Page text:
For decades, Long Island elected officials and advocates have dreamed of building a research and innovation corridor, as academic institutions, research labs, and visions of high-tech, science-based companies that could become the backbone of the Long Island economy danced in their heads.
That spine would stretch from Brookhaven National Lab to the Ronkonkoma Hub to the Nassau Hub, and into New York City, connecting key spots like Stony Brook University, Cold Spring Harbor Laboratory, Hofstra University, and Northwell Health and its Feinstein Institutes for Medical Research, along the way.
Incrementally, that’s been happening, bolstered by local advocacy and significant investment from New York State. Then, the dreamers awoke to find the biggest sign that such hopes could become real: last week’s decision to site the world’s first electron-ion collider at BNL.
The move is expected to turn BNL into the eastern anchor of the corridor, encouraging those highly-skilled in the physical sciences to flock to Long Island, entrepreneurs to build businesses here, and larger, more-established companies to look here for headquarters or lab space.
Even a powerful electron-ion collider can’t do all that on its own.
Observers say one reason for BNL’s success is that local, state and federal officials worked together with the private sector to encourage the U.S. Department of Energy to locate the electron-ion collider on Long Island.
They should take a moment to revel in the victory, then work to make the dream a reality. That includes building a new Long Island Rail Road station near BNL to replace the existing Yaphank station and connect the lab to transit. The Metropolitan Transportation Authority will fund the station; site selection is ongoing.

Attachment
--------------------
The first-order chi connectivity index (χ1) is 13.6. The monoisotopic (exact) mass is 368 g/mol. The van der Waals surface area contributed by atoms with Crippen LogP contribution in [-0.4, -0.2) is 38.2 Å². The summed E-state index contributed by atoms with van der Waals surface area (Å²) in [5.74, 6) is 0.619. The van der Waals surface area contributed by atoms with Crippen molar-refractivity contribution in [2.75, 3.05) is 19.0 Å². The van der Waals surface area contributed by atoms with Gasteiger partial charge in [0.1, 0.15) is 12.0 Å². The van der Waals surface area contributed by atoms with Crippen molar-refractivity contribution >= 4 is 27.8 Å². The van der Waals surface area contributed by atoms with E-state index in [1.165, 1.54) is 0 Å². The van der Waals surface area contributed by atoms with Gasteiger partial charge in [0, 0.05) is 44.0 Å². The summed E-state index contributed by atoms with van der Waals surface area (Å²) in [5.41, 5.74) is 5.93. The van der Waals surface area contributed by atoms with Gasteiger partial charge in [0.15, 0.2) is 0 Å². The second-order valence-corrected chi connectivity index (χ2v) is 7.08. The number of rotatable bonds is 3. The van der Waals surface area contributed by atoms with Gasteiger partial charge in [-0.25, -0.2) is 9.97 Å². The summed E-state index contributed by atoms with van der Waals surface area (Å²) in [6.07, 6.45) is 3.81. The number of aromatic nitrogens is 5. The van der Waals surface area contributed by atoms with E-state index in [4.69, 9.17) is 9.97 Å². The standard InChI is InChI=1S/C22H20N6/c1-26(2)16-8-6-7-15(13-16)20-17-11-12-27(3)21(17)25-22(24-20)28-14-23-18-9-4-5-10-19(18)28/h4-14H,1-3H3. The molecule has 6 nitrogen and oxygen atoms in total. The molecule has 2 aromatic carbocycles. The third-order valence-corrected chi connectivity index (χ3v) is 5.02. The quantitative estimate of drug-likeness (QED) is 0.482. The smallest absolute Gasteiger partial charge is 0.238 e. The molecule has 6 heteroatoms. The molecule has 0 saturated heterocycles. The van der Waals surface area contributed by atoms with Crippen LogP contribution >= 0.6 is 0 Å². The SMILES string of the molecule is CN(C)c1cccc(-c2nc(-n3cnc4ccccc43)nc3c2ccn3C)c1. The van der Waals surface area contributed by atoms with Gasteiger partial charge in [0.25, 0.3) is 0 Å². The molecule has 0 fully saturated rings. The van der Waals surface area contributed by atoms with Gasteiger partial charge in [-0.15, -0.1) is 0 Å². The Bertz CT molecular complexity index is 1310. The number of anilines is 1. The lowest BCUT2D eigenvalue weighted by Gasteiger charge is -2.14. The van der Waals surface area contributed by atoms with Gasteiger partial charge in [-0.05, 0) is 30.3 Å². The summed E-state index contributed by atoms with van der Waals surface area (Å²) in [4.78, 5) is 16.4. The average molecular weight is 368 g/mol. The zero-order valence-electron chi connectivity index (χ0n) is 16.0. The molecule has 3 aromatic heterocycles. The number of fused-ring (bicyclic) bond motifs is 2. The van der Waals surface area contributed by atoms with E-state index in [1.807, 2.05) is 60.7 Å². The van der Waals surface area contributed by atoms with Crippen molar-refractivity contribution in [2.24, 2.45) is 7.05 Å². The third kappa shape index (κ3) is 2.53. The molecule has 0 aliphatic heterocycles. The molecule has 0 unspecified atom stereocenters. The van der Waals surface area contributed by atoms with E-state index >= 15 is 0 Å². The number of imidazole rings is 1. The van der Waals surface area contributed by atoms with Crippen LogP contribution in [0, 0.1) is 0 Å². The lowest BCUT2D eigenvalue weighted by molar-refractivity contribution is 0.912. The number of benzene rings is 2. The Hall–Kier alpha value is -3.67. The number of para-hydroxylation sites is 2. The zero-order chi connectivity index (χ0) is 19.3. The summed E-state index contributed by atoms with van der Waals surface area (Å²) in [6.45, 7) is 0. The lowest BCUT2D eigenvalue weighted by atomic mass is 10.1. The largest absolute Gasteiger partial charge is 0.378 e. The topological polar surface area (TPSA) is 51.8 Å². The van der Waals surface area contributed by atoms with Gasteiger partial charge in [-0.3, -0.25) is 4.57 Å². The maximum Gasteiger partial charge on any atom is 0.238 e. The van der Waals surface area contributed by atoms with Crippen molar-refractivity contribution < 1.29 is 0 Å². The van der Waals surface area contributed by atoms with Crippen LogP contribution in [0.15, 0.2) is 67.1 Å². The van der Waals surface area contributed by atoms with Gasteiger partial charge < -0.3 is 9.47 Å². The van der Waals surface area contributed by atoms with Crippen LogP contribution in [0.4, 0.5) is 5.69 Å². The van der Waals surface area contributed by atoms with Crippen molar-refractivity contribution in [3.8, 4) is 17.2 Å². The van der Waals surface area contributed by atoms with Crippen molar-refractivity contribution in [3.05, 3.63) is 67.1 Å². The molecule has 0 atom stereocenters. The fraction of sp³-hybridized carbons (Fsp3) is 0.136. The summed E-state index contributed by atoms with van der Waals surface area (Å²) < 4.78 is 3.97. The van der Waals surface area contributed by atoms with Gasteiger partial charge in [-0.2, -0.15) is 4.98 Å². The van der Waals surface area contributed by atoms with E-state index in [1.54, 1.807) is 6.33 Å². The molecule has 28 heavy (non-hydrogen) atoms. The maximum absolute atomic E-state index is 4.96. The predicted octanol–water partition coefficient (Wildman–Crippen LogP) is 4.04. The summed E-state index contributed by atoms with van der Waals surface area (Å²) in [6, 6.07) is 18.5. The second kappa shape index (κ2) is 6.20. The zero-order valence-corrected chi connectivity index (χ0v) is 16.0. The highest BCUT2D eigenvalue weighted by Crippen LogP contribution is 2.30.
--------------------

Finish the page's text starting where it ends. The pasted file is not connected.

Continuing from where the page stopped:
The coming third track on the Main Line, and East Side Access into Grand Central Terminal, also will help the region attract workers who want to live on the Island, and those who might live in Manhattan and commute east. But other improvements, such as further electrification of train lines, will be necessary. Beyond that, the development of the Ronkonkoma and Nassau hubs remains crucial, as research and development facilities there could provide a home for companies to start, grow and flourish. So, too, is building housing of all types, so a changing workforce has a place to live. Finding ways to attract private investment into the Island’s research facilities and universities is critical, too.
Five years ago, the state promised $550 million for Long Island’s transformative projects. Both hubs, Northwell Health, Cold Spring Harbor, Stony Brook, Long Island University, and others have gotten slices of that funding, which has gone a long way toward building the corridor. There’s $50 million left, and the state should earmark that to meaningful projects that connect with ongoing efforts.
Among all of that must also be a targeted marketing campaign, to promote the Island to employees and employers, who might find the home of that first electron-ion collider an enticing place to put down roots.
It’ll be a decade before the electron-ion collider is built. But the change that’s coming to Long Island can begin now.
— The editorial board